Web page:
Spring 2014 Education Intern, Katherine Agard, reflects on her experiences as a tour guide.
Much of art is about having an experience – about opening yourself up to noticing and looking at the world in a new way. At MASS MoCA, all tour guides learn to approach tours as conversations: we never know what we’ll find ourselves opened to. As my internship at MASS MoCA comes to an end, I find myself reflecting on my experiences at the museum and Kidspace. Some of my most memorable experiences have been on slow afternoons with small tour groups, where we can give ourselves the time and space to respond to what’s in front of us at our own pace. Many of my tours have gone off-route – responding to questions, looking at links between pieces, and most of all, learning from whoever is present.
I was recently given the chance to guide a tour for a visually impaired woman. Before this, I must admit that I had not actively thought about the experience of visual art…without vision. It sounds like a challenge, but that tour went on for two pleasant hours, made possible by the rich scents, sensations and sounds MASS MoCA’s past life as a factory has to offer.
An exercise for you: Next time you come to MASS MoCA, stay quiet and close your eyes. Take a second to notice what you feel and hear in each new space -the quiet coolness of the basement with its echoing concrete floors; the lingering smell of paint and resin coupled with ethereal cello in Darren Waterston’s Filthy Lucre; the dry air and the smell of lead and cracked earth in the Anselm Kiefer Building. Without sight, try and describe these sensations. Can you? Everything begins to build on each other. Looking at art in this way expanded for me the field of what art is and could be – pretty good for an afternoon, I think!
Another memorable tour was with Sandy, an architect from FEMA. Sandy drew my attention to MASS MoCA’s poured concrete floors and doorways – the cracks and scuffs of the grey concrete in stark contrast to the perfectly smooth white walls which provide the foundation for Sol LeWitt’s wall drawings.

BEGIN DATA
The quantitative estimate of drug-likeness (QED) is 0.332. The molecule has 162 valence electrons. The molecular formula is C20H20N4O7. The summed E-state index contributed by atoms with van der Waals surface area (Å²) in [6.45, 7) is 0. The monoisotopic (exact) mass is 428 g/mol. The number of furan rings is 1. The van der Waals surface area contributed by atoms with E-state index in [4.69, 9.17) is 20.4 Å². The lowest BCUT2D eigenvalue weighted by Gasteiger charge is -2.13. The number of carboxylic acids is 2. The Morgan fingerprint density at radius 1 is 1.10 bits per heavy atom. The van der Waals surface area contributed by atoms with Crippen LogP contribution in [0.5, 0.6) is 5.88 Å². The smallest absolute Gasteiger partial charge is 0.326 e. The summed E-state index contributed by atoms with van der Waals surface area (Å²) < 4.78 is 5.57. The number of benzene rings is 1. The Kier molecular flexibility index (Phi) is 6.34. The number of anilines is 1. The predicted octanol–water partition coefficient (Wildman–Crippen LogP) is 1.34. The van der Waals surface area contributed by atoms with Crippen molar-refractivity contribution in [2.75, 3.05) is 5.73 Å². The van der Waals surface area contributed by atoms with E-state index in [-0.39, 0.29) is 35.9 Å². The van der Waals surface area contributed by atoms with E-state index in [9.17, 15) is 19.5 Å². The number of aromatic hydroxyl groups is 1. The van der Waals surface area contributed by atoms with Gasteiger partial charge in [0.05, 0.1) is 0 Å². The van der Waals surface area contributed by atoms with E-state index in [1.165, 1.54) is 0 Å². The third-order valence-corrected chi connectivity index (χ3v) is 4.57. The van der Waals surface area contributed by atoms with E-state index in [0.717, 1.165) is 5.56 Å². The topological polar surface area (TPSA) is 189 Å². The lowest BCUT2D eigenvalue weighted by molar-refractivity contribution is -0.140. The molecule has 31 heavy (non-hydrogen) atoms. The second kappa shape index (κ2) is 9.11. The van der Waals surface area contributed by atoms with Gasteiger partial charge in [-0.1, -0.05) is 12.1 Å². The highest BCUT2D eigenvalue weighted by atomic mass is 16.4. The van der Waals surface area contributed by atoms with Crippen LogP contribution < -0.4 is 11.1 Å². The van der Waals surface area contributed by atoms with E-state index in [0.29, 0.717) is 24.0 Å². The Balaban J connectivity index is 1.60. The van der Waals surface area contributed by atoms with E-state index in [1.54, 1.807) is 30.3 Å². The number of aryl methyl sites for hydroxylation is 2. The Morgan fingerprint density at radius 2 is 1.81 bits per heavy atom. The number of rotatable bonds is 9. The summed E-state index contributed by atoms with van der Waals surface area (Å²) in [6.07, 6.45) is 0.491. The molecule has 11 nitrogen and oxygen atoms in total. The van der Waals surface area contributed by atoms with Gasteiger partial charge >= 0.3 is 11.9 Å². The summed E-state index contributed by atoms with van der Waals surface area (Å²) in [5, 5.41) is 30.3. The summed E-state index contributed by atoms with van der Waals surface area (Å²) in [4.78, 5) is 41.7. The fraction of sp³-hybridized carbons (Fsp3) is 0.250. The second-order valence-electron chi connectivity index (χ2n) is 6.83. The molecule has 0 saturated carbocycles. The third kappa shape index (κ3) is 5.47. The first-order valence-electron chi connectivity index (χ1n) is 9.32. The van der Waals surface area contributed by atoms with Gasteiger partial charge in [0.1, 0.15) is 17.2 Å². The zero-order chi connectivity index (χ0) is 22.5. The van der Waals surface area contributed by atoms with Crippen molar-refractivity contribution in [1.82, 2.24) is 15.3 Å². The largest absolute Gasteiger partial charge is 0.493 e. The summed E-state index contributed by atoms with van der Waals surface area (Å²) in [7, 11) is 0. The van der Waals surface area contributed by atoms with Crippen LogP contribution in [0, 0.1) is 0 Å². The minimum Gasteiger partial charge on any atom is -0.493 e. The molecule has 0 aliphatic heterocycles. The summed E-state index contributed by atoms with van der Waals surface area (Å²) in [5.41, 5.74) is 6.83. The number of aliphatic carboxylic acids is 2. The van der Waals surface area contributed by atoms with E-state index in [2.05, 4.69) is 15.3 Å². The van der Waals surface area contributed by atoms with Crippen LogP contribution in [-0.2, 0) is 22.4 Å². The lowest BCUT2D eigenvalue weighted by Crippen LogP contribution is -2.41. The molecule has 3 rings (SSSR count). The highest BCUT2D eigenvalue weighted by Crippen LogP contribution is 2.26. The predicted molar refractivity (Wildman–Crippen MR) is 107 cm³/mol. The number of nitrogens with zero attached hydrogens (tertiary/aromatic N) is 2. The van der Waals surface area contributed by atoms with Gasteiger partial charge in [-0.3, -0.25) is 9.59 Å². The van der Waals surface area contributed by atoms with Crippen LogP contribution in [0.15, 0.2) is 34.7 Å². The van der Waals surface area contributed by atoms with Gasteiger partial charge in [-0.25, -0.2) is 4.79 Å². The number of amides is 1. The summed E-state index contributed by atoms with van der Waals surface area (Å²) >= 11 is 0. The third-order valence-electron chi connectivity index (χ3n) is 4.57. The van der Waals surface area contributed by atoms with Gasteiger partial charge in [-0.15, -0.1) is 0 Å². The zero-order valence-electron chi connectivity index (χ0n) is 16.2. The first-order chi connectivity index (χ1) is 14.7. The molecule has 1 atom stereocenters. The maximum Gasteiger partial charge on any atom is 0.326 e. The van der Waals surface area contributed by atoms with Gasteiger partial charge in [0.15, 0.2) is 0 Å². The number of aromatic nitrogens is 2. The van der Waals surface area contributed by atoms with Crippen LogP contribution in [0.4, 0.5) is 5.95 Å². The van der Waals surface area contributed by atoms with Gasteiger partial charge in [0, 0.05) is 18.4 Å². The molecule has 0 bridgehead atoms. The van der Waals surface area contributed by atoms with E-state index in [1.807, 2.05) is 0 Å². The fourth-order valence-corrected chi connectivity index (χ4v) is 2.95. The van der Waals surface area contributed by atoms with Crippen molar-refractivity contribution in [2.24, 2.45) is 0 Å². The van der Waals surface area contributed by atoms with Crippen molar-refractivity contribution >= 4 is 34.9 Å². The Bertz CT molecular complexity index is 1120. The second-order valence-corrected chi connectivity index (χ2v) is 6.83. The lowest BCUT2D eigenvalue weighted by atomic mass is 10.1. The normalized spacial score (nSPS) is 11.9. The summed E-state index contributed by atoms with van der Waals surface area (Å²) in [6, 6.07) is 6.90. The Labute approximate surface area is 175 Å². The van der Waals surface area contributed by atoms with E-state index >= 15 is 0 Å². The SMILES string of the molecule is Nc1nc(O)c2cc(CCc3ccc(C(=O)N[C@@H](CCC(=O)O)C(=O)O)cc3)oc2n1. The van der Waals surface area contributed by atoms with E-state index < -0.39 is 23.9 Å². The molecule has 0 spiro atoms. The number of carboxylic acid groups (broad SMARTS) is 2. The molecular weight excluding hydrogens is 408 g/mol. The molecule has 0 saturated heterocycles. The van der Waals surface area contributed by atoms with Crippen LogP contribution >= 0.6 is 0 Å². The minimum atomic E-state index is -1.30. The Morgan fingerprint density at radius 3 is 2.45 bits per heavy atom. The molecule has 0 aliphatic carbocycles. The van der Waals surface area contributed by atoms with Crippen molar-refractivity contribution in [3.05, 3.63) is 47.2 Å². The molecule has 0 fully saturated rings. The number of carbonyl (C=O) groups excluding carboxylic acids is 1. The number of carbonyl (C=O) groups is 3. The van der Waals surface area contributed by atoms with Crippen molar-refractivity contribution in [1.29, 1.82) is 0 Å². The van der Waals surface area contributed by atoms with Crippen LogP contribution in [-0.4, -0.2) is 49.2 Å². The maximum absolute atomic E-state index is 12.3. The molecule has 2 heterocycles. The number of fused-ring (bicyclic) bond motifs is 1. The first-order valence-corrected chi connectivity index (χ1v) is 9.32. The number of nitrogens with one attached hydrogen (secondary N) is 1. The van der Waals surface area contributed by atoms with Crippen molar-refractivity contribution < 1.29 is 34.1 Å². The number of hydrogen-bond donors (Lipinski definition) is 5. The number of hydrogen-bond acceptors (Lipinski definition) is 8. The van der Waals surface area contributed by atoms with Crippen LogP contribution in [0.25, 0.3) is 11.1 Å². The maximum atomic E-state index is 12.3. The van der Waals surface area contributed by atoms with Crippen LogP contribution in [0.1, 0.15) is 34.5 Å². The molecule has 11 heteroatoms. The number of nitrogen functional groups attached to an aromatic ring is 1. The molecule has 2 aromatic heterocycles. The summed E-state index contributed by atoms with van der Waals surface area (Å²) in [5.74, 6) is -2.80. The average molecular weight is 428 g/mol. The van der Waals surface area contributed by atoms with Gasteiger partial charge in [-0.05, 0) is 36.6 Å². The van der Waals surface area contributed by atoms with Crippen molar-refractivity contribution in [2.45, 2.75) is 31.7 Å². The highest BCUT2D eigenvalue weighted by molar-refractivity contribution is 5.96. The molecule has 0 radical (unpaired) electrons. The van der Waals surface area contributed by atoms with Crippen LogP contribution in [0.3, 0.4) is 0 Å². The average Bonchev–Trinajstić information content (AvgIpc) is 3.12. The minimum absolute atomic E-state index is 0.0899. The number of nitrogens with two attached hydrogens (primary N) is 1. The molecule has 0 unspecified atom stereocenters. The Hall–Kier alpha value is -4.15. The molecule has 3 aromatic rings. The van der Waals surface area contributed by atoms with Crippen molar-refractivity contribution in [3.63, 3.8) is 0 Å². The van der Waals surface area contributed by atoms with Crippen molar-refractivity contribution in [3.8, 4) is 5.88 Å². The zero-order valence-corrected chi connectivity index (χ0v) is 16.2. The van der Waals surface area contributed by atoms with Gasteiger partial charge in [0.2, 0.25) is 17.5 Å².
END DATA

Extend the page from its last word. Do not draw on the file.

I usually end my tour on the on the first floor of the LeWitt building in Wall Drawing 146A.
At MASS MoCA, 146A is executed on 4 bright blue walls. On the walls are combinations of lines – arcs, diagonals, dotted lines, wavy lines. Standing in the middle of the space, one is immediately enveloped by this sea of blue. The scale of the work always invites me to imagine a virtuosic LeWitt standing in the center of the room – his hands making wild flourishes – instructing his team of draftsmen to make free-form strokes on the walls. But of course, I am sobered and startled each time by the instructions by which this wall drawing was executed.
Wall Drawing 146A
All two-part combinations of arcs from corners and sides, and straight, not straight, and broken lines within a 36-inch (90 cm) grid.
With Sandy that day, we came in the room looking at the floor. “Did LeWitt think of the patterns on the floor when he chose to put this wall drawing here?” Sandy asked. He saw in the cracks and scuffs of the concrete a mirror to LeWitt’s work. I couldn’t be sure – he might have, I said.
At every point, we are talking about the physics of the building and how certain figures – certain corners, curves and planes – are essential to the structural integrity of the building, and architects explore and riff off of these essential realities. Much in the way, I began to think, LeWitt’s particular combinations of line and color are essential to the depiction of a concept, and how we riff on them, depending on location, scale, new constraints, but must return to these essential facts.
You never know what you might find a tour.
Free Public Tours – every weekday @ 11am, 1pm and 3pm (Highlights); Saturdays @ 11am (Highlights), 1pm (Kiefer) and 3pm (Highlights); and Sundays @ 11am (Highlights), 1pm (LeWitt) and 3pm (Highlights).